Give up on the “not enough” mindset
Successful artists don’t frame things around “not enough.” There is never enough time, not enough money, not enough confidence, not enough of whatever it is at that moment to make or do that you need to do to be a successful artist. They all point to an underlying fear of not being enough. When you see fear differently it loses its power over us. That underlying fear is more uncomfortableness and uncomfortableness is a good thing, it’s an opportunity to grow and flourish. It’s just something we’re passing through on the way to your goals and aspirations.
Give up comparisons
Here’s the thing about comparisons: you are always going to be better at some things than other people, and worse at other things. Dwelling on either isn’t going to get you anywhere.
It can stifle your creativity as an emerging artist to compare yourself to someone who is twenty years into their career, and it can stunt your growth to compare your work to someone who is just starting out.
Instead of focusing on how you stack up next to someone else, invest that energy into comparing your recent work with the work you made six months ago, a year ago and five years ago.
● Have you grown?
● And where do you want to see yourself six months, a year, and five years in the future?
Only compare yourself to yourself.
Give up making excuses
If you want to be a successful artist, you have to show up. You have to do the work.
If you are like any other artist in the world, you probably have said to yourself at one time something along the lines of, “I can’t go to the studio today because I’m too busy, my family needs me too much”. And you know what? It feels good to do that. It feels justified and reasonable and like you are doing the right thing for yourself.
But this is about our FEAR masquerading as resistance; that thing, or idea, or busy work, or Netflix, or self-doubt, or procrastination, or rejection, that stops us from showing up and making our art.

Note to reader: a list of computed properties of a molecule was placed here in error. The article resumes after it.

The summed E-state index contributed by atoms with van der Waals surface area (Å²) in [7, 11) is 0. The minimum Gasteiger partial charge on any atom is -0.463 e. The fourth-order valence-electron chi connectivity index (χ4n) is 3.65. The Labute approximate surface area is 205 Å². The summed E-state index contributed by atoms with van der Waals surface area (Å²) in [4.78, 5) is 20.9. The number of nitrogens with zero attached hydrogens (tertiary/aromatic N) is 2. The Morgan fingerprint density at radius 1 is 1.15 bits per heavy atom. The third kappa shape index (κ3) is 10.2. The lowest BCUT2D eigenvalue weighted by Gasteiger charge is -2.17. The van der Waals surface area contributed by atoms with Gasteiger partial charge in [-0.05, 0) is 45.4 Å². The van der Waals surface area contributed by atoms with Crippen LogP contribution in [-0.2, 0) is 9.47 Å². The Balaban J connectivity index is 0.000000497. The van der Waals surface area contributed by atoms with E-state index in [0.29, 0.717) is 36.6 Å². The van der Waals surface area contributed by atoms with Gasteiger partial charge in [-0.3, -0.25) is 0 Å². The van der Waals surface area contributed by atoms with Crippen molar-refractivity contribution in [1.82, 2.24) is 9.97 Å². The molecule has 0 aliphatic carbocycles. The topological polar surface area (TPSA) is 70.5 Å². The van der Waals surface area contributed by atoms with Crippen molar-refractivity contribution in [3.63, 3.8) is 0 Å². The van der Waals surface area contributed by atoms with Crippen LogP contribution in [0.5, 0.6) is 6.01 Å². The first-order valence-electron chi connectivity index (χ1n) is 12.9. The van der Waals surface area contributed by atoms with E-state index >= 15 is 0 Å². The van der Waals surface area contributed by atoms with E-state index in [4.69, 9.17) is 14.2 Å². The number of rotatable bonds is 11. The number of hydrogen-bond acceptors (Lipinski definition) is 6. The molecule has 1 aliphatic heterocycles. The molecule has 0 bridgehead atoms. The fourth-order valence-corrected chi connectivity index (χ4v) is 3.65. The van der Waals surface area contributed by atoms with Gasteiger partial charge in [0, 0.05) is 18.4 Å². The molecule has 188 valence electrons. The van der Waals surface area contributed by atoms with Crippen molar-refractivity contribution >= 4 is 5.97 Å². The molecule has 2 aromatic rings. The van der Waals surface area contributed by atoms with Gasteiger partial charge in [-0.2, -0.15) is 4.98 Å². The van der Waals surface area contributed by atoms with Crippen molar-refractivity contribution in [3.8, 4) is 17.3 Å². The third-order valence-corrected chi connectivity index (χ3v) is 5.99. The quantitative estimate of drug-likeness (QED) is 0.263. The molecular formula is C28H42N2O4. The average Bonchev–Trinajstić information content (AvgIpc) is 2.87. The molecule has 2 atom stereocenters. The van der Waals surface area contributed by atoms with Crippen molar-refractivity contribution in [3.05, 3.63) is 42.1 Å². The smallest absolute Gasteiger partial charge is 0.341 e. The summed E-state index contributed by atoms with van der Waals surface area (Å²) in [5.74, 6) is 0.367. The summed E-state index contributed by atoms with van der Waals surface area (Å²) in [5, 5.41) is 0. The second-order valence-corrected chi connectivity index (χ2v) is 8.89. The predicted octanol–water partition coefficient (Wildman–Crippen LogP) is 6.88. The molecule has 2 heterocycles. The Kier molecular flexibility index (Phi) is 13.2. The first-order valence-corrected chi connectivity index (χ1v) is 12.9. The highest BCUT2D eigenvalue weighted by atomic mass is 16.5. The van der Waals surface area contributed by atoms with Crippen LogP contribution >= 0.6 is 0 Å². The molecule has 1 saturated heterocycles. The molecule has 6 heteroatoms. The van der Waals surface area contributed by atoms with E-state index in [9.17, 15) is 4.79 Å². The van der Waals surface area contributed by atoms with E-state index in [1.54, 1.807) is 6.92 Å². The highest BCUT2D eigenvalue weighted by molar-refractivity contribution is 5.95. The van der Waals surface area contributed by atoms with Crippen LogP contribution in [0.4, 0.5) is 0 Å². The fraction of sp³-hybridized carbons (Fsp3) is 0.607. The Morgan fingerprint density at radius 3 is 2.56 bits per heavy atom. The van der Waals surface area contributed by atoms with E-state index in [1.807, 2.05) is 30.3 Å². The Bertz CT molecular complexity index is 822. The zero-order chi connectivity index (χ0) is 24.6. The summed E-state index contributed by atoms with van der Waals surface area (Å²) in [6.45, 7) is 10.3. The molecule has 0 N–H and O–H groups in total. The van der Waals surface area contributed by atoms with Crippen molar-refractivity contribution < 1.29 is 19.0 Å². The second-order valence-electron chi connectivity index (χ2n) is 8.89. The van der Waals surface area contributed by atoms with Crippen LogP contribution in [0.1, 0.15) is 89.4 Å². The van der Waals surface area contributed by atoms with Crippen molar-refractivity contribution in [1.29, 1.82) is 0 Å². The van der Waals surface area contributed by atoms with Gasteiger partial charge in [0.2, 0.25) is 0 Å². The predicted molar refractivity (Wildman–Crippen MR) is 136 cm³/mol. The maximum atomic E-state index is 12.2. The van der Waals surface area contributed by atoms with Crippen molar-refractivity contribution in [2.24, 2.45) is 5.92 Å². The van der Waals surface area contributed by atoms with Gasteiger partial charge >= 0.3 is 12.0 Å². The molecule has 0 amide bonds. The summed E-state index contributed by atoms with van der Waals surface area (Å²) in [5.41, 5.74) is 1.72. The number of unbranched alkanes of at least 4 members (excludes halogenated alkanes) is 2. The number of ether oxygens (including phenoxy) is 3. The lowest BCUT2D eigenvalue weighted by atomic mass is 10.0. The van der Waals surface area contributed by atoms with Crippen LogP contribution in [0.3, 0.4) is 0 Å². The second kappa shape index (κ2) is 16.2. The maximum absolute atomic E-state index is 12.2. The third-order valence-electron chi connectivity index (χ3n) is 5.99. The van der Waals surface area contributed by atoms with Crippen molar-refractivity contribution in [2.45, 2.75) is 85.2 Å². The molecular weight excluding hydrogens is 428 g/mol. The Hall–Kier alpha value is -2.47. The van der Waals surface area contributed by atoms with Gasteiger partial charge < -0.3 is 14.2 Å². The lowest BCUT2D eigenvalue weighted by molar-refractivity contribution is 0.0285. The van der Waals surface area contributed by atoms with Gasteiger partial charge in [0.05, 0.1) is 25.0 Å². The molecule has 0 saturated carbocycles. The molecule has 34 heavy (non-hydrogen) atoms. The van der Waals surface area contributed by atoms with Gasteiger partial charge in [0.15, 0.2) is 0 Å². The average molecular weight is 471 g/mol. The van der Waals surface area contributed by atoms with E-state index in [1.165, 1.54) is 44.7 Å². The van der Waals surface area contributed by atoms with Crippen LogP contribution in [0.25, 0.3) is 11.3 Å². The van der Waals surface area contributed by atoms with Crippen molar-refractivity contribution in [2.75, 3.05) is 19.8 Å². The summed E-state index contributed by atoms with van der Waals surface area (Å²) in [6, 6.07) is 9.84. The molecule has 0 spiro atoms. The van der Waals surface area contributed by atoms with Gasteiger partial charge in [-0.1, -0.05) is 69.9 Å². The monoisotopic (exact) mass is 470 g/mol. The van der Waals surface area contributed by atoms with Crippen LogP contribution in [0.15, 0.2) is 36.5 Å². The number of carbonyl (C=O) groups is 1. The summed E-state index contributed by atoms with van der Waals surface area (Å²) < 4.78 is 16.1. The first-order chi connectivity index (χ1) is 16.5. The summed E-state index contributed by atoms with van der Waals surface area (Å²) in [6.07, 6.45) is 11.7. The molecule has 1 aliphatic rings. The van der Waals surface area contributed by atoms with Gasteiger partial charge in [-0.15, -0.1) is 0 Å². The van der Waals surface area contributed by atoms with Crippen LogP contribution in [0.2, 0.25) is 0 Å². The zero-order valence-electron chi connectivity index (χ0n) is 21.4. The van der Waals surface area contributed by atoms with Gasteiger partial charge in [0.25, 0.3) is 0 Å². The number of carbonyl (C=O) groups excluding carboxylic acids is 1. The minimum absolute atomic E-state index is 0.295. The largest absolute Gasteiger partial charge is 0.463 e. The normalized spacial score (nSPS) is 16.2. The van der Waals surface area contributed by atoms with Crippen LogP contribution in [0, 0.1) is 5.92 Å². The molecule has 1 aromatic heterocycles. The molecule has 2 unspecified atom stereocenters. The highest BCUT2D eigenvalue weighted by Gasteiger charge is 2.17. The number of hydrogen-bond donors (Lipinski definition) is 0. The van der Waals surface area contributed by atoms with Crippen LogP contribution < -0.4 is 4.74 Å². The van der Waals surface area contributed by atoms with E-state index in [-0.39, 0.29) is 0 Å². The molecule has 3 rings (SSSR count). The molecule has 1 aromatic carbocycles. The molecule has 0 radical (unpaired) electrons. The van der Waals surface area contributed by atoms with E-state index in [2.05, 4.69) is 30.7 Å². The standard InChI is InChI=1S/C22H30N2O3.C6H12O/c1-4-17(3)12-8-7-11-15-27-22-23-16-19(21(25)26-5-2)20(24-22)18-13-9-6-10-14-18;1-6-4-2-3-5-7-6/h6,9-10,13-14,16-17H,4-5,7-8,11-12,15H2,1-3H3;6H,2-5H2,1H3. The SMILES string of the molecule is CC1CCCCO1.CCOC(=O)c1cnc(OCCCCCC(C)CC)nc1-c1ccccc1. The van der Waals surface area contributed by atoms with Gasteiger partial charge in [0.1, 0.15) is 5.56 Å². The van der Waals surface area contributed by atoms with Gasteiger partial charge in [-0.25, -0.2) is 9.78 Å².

Give up looking for validation where you know you’re not going to find it
You may have heard the adage that we are the sum of the five people we spend the most time with. Spend it with those that push you to succeed, those that encourage you, those that have succeeded as an artist and those that inspire you to do so.
Give up working all the time
Sure, you have to show up to the studio even when you don’t want to do the work. But you also have to know when to leave and when to take the time to take care of your body, your health, and your emotional and social well-being. You can’t make your best work if you aren’t investing in your body and mind as well.
Give up perfectionism
This goes hand-in-hand with the fear of failure. Artists who obsess on the need to make everything perfect often are afraid of failure. The irony in this is that they then fail to ever put anything out there.
The only path to growth is putting your work out to the public. The hard reality is that you will probably fail over the course of your art career (however you define failure). The comforting part of this is that so will everyone else. Failure just means you are learning and growing. Keep failing, because you will be learning your entire career.
Give up the myth of the scattered Artist
Successful artists know that they must be organized to get ahead.
Not only does being organized cut down on the stress that comes along with an art career, it also helps you present yourself with professionalism.